Magical Milestones & When Normal Hurts


My canine best friend, my buddy, my heart–Magical-Dawg–has been declining in recent weeks. No surprise there, since he will celebrate his 11th birthday in July. Because I work at home, it is my joy to spend nearly 24 hours a day with my baby-dawg, and his furry “siblings.” I get to make pets the focus of my life’s work.

That’s a blessing, but also a curse. After working as a vet tech and a certified animal behavior consultant, and having picked the brains of the most savvy veterinarian experts in the world, I know what the future holds for Magic.

No, I’m not a veterinarian, and I don’t have a crystal ball. But with each canine gray hair earned, and every missed doggy step-and-stumble, I see.

I worry.

And I mourn what will be.

He’s a senior German Shepherd. So what’s happening to him could be…this.

Or it might be …the other thing.

But please doG, don’t let it be…that.


Magic’s athletic prowess has amazed me from the beginning. He tackles life (and toys!) head on, and used to bang himself up by tearing dew claws or slicing paws during play. Our first dog (the one who launched my pet-writing life) didn’t know how to play, suffered horrendous allergies, and had hip dysplasia. So to have a robust, play-tastic over-the-top healthy German Shepherd has worn us out while offering plenty of laughs along the way.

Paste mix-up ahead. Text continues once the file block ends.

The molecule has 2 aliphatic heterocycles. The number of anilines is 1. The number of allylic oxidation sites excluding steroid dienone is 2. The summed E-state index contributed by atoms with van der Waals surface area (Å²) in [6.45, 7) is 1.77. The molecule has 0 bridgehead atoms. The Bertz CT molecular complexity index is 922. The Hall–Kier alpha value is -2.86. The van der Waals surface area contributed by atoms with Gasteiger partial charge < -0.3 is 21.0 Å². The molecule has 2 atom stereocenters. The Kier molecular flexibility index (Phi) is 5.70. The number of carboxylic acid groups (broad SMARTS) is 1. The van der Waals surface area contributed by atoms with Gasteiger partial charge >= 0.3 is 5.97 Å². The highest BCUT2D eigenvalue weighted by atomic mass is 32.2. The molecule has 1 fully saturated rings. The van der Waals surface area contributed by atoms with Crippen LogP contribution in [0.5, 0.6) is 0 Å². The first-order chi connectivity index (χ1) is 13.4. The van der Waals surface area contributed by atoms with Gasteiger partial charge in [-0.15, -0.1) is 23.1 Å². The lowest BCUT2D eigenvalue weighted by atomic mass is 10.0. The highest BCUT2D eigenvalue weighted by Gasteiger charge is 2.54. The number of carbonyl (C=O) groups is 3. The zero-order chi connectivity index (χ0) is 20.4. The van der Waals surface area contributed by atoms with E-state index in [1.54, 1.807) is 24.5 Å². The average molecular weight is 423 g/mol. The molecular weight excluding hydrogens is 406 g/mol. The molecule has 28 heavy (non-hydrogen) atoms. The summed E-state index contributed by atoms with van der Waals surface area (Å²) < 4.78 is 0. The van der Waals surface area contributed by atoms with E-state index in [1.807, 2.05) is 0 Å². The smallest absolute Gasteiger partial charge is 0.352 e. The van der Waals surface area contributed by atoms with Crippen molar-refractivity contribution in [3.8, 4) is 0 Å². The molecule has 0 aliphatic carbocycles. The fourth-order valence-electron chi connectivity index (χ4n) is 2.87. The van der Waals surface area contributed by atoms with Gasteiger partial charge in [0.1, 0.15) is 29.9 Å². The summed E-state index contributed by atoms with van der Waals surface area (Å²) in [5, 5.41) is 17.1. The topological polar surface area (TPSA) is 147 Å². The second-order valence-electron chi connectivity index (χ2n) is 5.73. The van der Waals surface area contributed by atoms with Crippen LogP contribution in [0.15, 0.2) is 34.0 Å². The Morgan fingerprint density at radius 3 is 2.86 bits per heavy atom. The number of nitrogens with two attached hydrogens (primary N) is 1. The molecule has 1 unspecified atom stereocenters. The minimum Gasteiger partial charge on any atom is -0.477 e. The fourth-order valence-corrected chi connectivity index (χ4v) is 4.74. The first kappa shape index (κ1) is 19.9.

For instance, balls and toys and especially Frisbees offer nonstop fetching delight. He’s been known to stack and retrieve as many as he can carry (10+ I think!). Here’s a video example from 2010:


GSDs are known for their sensitivity. Magic tunes in on his family’s stress. I know I need a vacation from “life” when my baby-dawg insists on more petting/play time, and interrupts me until I pay attention. When I had to travel quite a bit, Magic began stress-licking his paws and developed acral lick granuloma sores. We’ve fought them ever since. You can read more about them (with an update) here.